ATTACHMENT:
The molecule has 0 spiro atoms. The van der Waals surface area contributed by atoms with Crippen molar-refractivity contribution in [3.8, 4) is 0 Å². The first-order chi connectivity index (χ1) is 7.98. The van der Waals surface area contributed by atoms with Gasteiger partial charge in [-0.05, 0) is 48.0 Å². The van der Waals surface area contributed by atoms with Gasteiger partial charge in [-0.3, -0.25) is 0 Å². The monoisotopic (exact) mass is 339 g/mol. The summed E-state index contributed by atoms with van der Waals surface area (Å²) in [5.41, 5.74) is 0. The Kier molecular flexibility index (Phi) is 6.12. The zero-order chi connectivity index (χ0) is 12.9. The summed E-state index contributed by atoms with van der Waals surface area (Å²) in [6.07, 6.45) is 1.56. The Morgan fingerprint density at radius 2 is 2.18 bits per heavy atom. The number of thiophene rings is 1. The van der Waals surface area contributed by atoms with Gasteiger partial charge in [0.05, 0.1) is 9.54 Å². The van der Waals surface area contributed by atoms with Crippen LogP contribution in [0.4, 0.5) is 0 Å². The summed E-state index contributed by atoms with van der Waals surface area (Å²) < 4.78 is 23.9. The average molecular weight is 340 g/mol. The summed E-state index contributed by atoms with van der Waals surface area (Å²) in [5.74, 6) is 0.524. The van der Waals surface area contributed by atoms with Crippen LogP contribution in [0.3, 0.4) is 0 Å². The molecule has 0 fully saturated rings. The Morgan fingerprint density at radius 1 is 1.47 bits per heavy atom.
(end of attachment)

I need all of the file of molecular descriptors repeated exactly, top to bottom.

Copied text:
The molecule has 0 spiro atoms. The van der Waals surface area contributed by atoms with Crippen molar-refractivity contribution in [3.8, 4) is 0 Å². The first-order chi connectivity index (χ1) is 7.98. The van der Waals surface area contributed by atoms with Gasteiger partial charge in [-0.05, 0) is 48.0 Å². The van der Waals surface area contributed by atoms with Gasteiger partial charge in [-0.3, -0.25) is 0 Å². The monoisotopic (exact) mass is 339 g/mol. The summed E-state index contributed by atoms with van der Waals surface area (Å²) in [5.41, 5.74) is 0. The Kier molecular flexibility index (Phi) is 6.12. The zero-order chi connectivity index (χ0) is 12.9. The summed E-state index contributed by atoms with van der Waals surface area (Å²) in [6.07, 6.45) is 1.56. The Morgan fingerprint density at radius 2 is 2.18 bits per heavy atom. The number of thiophene rings is 1. The van der Waals surface area contributed by atoms with Gasteiger partial charge in [0.05, 0.1) is 9.54 Å². The van der Waals surface area contributed by atoms with Crippen LogP contribution in [0.4, 0.5) is 0 Å². The summed E-state index contributed by atoms with van der Waals surface area (Å²) < 4.78 is 23.9. The average molecular weight is 340 g/mol. The summed E-state index contributed by atoms with van der Waals surface area (Å²) in [5.74, 6) is 0.524. The van der Waals surface area contributed by atoms with Crippen LogP contribution in [0.3, 0.4) is 0 Å². The molecule has 0 fully saturated rings. The Morgan fingerprint density at radius 1 is 1.47 bits per heavy atom.